More Time to Pay the Piper: Portugal Extends Debt Moratorium

The deadline for public moratoriums on debt repayment was on the last day of September — but private moratoriums are still an option.

The Portuguese government has extended public moratoriums on debt for both individual households and companies until Sept. 30, 2021, which is a six-month extension from the previous end date.

This decision comes amidst a series of discussions among political leaders regarding the condition of economic recovery in the country, and the very real concern that many households and businesses would not be able to restart mortgage and other debt payments by March of next year.

Individual homeowners can request a suspension of payments on their home mortgage as well as on any loan used  to finance education or professional training. To be eligible, the household must prove that they have experienced a loss of at least 20% of their earnings as a direct result of the pandemic. In addition, they must not owe more than 5000 euros to Finanças or Segurança Social.

An entity such as a company, private charity institution, and non-profit association can also qualify for a moratorium. They need a proof of address in Portugal, or to verify that they have economic activity in the country. 

The moratorium continues to include the suspension of both capital and interest payments, as well as service and commission charges, for home mortgages as well as for companies from sectors that have been listed by the state as having been the most economically impacted by the pandemic. This list includes hospitals, gyms, hospitality, transportation and schools, among many others.

Companies in sectors not included in the list will have to restart paying the interest on their loans on April 1, 2021, but will continue to be exempt from making capital payments until Sept 30th.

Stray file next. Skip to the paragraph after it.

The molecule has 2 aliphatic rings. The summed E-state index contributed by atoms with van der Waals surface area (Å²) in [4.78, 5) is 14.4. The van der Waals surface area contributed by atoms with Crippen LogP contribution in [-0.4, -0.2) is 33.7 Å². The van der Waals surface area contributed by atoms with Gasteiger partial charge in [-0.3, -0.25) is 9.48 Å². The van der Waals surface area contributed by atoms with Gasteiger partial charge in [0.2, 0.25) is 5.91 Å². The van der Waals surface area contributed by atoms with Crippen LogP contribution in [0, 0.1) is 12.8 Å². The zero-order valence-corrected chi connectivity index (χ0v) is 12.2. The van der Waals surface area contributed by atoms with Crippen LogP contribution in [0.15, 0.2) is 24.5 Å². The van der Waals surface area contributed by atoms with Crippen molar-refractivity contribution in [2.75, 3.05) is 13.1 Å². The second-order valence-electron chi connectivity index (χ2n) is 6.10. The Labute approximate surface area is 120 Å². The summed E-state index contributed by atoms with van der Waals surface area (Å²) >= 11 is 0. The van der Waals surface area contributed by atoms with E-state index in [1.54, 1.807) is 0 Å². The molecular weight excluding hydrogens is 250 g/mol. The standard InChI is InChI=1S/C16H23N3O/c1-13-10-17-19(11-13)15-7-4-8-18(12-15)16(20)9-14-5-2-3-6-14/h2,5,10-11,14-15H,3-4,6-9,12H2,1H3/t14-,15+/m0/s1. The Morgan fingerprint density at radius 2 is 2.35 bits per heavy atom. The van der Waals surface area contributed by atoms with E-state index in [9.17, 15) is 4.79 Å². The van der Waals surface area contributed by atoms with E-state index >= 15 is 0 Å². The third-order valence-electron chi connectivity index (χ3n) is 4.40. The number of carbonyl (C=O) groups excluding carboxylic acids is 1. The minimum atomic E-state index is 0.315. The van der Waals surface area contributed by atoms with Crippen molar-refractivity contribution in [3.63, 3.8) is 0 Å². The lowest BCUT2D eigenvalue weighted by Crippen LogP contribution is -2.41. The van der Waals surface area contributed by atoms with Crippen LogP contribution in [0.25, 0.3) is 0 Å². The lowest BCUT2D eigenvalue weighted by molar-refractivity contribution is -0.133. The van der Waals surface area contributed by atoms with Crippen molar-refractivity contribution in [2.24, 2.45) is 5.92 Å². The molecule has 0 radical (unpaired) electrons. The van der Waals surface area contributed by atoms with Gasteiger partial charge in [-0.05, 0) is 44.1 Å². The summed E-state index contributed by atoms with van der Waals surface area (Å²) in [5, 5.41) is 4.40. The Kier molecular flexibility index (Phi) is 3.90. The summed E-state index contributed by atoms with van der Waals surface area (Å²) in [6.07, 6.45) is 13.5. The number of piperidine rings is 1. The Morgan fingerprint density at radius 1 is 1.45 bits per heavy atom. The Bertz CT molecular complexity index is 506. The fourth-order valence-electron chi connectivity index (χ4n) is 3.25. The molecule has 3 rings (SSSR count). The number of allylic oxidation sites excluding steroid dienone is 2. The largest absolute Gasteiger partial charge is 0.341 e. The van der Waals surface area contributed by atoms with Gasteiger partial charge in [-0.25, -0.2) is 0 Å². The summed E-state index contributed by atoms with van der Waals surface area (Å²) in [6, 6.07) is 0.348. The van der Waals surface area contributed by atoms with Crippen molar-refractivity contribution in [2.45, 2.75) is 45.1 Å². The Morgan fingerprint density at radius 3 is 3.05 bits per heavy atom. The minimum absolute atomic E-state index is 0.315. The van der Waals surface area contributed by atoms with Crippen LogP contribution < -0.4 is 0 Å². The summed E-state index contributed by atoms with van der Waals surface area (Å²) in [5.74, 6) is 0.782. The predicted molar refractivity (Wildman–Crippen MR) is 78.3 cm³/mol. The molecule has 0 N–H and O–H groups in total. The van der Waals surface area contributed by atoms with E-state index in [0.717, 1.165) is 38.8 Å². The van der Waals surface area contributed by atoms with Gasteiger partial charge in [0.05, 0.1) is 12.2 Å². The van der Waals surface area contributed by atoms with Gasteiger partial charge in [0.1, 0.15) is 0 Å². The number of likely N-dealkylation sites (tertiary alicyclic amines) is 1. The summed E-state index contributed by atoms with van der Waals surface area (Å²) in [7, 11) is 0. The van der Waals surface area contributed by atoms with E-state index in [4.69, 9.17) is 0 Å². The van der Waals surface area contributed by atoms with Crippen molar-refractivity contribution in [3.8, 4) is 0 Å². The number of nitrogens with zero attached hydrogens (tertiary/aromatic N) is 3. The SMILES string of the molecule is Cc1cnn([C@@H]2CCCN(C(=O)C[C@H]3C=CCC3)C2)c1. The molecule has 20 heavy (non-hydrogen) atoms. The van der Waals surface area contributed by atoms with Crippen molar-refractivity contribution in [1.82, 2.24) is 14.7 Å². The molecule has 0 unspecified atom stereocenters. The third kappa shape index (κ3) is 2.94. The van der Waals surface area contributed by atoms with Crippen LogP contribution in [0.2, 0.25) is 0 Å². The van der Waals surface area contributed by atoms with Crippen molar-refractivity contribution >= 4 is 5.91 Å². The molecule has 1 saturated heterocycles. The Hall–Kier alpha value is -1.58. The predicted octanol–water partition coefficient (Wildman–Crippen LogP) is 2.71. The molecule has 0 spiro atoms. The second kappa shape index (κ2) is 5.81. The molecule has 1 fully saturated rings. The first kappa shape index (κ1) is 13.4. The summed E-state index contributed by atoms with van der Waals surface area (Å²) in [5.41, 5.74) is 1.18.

It is important to note that moratorium holders have some space, however limited, to maneuver when it comes to changing certain terms of debt repayment under the program. For example, those who want to keep the capital amount of their debt unchanged can request to make monthly interest payments, so that that amount is not attributed to their capital total. It’s also possible to cancel the moratorium and restart payments before the scheduled end date, by notifying the bank 30 days in advance.  

While the deadline to apply for public moratoriums was Sept. 30, 2020, the possibility of applying for a private moratorium continues to be available. According to Banco de Portugal, these moratoriums fall outside their jurisdiction and have to be negotiated directly with your bank.

However, the Associação Portuguesa de Bancos (APB) has created a protocol for the development of private moratoriums based on European Banking Authority guidelines. While the APB makes it clear that each institution determines the specific terms of their moratoriums, their initiative aims to provide terms that are equivalent to those offered by the public moratorium created by the government. Moreover, private moratoriums allow far more flexibility as far as qualifying terms, as opposed to the public one, which had stricter conditions. Public moratoriums only cover two types of credits: mortgages for primary residences — meaning mortgages for holiday or investment properties were not eligible — and personal loans for education or professional training. Private moratoriums can apply to a greater range of consumer loans, including car loans, credit card debt, and personal loans.

Atlas reached out to private banks about the workings of moratoriums in their institutions. Millennium says its customers are largely seeking out moratoriums for home mortgages, and while the bank declined to divulge what percentage of requests were approved, they reported in their 2020 first-semester report that they approved 120,000 moratoriums. 

We asked Millennium whether interest rates will be raised when payments begin, and they explained they would not, as Portuguese legislation doesn’t permit it. 

Neither BPI nor Novo Banco replied to our requests for comment in time for publication.

Illustration by Bogdan Kamuta
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